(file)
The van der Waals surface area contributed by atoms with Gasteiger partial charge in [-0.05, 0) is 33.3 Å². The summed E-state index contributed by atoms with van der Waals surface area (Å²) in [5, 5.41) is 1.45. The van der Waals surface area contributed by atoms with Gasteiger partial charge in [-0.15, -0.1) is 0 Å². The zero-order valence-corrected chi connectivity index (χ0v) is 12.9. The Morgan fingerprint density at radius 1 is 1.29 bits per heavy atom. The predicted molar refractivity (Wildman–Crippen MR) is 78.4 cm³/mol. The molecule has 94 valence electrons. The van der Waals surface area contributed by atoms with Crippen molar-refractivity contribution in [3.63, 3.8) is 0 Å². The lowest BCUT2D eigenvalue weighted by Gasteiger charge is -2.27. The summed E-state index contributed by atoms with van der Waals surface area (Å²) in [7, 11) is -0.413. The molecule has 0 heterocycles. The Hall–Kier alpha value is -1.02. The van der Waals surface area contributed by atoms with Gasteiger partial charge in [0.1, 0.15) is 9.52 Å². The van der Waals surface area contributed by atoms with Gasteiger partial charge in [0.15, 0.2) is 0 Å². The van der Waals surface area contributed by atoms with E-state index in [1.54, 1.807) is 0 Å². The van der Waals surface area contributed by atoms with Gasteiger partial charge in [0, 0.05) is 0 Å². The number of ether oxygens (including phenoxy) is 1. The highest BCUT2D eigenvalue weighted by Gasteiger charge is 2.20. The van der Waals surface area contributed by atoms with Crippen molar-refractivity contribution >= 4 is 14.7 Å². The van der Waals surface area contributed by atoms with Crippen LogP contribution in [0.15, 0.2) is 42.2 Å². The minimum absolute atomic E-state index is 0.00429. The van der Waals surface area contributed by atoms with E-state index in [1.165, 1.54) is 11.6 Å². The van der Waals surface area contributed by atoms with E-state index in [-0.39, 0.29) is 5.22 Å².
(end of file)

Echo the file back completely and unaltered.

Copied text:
The van der Waals surface area contributed by atoms with Gasteiger partial charge in [-0.05, 0) is 33.3 Å². The summed E-state index contributed by atoms with van der Waals surface area (Å²) in [5, 5.41) is 1.45. The van der Waals surface area contributed by atoms with Gasteiger partial charge in [-0.15, -0.1) is 0 Å². The zero-order valence-corrected chi connectivity index (χ0v) is 12.9. The Morgan fingerprint density at radius 1 is 1.29 bits per heavy atom. The predicted molar refractivity (Wildman–Crippen MR) is 78.4 cm³/mol. The molecule has 94 valence electrons. The van der Waals surface area contributed by atoms with Crippen molar-refractivity contribution in [3.63, 3.8) is 0 Å². The lowest BCUT2D eigenvalue weighted by Gasteiger charge is -2.27. The summed E-state index contributed by atoms with van der Waals surface area (Å²) in [7, 11) is -0.413. The molecule has 0 heterocycles. The Hall–Kier alpha value is -1.02. The van der Waals surface area contributed by atoms with Gasteiger partial charge in [0.1, 0.15) is 9.52 Å². The van der Waals surface area contributed by atoms with Gasteiger partial charge in [0.15, 0.2) is 0 Å². The van der Waals surface area contributed by atoms with E-state index in [1.54, 1.807) is 0 Å². The van der Waals surface area contributed by atoms with Gasteiger partial charge in [0, 0.05) is 0 Å². The number of ether oxygens (including phenoxy) is 1. The highest BCUT2D eigenvalue weighted by Gasteiger charge is 2.20. The van der Waals surface area contributed by atoms with Crippen molar-refractivity contribution >= 4 is 14.7 Å². The van der Waals surface area contributed by atoms with Crippen LogP contribution in [0.15, 0.2) is 42.2 Å². The minimum absolute atomic E-state index is 0.00429. The van der Waals surface area contributed by atoms with E-state index in [1.165, 1.54) is 11.6 Å². The van der Waals surface area contributed by atoms with E-state index in [-0.39, 0.29) is 5.22 Å².